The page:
Hb H hydrops foetalis syndrome: a case report and review of literature Academic Article uri icon

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abstract

  • Haemoglobin H (Hb H) disease is caused by deletion or inactivation of three alpha-globin genes, leaving only one intact and active alpha-globin gene. People with Hb H disease usually have moderate anaemia, but are generally thought to be asymptomatic. Some Hb H disease patients require transfusions, and there are reports of fetuses with Hb H disease who have severe anaemia in utero resulting in fatal hydrops foetalis syndrome. We now report a case of Hb H hydrops foetalis syndrome, caused by the inheritance of a hitherto novel alpha-globin gene point mutation (codon 35 TCC-->CCC or Serine-->Proline) and an alpha-thalassaemia deletion of the Filipino type removing all zeta-alpha-globin genes on the other chromosome 16. The infant was delivered prematurely because of pericardial effusion and fetal distress, and was found to have severe anaemia and congenital anomalies. A review of the relevant literature on this syndrome is presented, and serves to underscore the phenotypic variations of Hb H disease and the need for surveillance for this condition among newborns and genetic counselling in communities with a high proportion of at-risk populations.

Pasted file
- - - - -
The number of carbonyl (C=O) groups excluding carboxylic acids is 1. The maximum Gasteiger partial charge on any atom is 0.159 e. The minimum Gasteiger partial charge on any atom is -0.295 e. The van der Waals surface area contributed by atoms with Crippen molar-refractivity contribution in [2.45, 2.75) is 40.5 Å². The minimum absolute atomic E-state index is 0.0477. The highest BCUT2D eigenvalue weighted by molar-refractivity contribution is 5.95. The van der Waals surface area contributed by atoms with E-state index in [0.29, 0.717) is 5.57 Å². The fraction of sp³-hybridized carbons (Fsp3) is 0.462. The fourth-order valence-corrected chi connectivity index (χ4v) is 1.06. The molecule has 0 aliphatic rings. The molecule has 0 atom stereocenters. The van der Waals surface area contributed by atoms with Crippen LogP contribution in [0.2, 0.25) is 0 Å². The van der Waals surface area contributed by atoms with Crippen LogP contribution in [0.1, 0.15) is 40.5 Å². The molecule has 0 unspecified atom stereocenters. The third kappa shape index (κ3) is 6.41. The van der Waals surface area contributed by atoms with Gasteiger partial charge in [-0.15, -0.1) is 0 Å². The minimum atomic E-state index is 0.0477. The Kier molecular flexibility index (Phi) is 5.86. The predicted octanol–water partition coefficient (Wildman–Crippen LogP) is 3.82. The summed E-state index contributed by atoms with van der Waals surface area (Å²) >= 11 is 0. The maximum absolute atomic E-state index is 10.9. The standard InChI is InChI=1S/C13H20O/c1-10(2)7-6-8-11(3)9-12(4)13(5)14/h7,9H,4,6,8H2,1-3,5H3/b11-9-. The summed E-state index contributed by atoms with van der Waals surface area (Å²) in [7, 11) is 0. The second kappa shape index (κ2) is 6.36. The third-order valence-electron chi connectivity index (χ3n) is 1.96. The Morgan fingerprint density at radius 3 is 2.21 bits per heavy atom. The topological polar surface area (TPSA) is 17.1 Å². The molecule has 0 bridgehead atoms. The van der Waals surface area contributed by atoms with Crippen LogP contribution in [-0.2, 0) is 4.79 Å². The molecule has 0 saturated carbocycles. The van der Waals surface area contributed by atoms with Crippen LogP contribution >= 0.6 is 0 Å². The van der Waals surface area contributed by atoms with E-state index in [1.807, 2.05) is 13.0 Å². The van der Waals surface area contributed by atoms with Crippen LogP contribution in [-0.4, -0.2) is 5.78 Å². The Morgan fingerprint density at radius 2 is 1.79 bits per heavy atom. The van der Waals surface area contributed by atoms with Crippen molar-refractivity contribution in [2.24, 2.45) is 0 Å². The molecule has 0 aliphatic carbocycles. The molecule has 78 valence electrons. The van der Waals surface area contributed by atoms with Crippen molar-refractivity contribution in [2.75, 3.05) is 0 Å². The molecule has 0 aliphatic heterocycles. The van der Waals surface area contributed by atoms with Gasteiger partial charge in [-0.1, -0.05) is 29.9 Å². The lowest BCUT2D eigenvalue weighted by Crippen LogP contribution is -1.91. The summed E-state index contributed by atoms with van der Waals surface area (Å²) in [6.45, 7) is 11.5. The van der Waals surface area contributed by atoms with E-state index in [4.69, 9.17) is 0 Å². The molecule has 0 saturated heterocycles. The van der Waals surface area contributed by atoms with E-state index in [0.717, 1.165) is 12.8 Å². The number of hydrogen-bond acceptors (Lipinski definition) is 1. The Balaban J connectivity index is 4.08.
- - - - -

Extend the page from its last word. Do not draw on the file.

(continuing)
authors

publication date

  • October 2001